Related: Humpback whale washes up near Ucluelet

In a statement to The Canadian Press LeBlanc said the government is considering all options to protect the whales, including fisheries management.

“Our government takes the protection, conservation and recovery of the North Atlantic right whale very seriously and we are committed to taking every step necessary to help prevent future whale deaths,” said Leblanc.

Leblanc is hosting a meeting of officials from the fishing, tourism and shipping industry, as well as environmental groups, Indigenous communities and U.S. officials in Moncton, N.B., on Nov. 9, where he says “the sole agenda item will be how to prevent this summer’s deaths from recurring.”

The Canadian letter acknowledges Canada has taken some action, including imposing a temporary speed limit for larger vessels in the Gulf of St. Lawrence, although the conservation groups say that speed limit has to be made permanent.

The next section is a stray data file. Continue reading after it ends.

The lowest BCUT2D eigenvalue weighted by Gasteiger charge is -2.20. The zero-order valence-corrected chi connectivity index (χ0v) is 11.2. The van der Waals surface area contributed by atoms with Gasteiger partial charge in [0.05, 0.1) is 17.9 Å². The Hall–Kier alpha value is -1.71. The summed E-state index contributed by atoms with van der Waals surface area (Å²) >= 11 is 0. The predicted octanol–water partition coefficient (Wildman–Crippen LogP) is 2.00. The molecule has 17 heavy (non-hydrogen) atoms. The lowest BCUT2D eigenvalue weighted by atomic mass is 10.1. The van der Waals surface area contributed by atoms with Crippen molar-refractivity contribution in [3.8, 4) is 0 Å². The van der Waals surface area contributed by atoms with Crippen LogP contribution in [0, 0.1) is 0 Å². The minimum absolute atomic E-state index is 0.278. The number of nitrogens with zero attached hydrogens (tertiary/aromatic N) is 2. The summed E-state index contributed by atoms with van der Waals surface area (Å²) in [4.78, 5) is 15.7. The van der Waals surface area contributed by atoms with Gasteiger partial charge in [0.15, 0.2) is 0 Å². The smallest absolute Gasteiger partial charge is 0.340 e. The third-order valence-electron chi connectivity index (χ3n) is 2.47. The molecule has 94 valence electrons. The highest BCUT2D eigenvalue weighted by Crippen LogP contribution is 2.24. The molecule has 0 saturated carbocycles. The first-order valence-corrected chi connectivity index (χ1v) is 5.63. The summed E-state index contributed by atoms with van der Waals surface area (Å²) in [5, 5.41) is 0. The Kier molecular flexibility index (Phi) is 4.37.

Monsell said the speed limit is the same as one imposed in U.S. waters, which scientists believe has helped protect whales from being hit and killed by ships.

The groups have also served notice to the U.S. government of intent to sue if the American government doesn’t live up to its obligations to protect the whales. The 60-day required notice period before a lawsuit is filed ends in early December.

“We need action from both Canadian and U.S. governments,” said Monsell. “It’s incredible how many right whales have died this year.”

— follow @mrabson on Twitter.

Mia Rabson, The Canadian Press

Get local stories you won't find anywhere else right to your inbox.
Sign up here

Just Posted

COVID-19. (Image courtesy CDC)
Interior Health reports 70 new cases overnight

The total number of cases in the region is now at 1,426

RCR’s snow making is one of the bulk water users in Kimberley. Matt Mosteller file
Kimberley bulk water rates to rise 20 per cent if bylaw adopted

Bylaw given first three readings this week

David Moskowitz file
Wildsight to present webinar on Inland Temperate Rainforest

Join Wildsight next Tuesday, December 1, 2020 for a free webinar on… Continue reading

Carmen Hintz (right) donates $500 to Heather Smith (left) at the Kimberley Food Bank, leftover cash after fundraising to rescue four kittens. Paul Rodgers photo.
Local’s extra kitten fundraiser money donated to Kimberley Food Bank

Carmen Hintz donates $500, after raising money to support rescued cats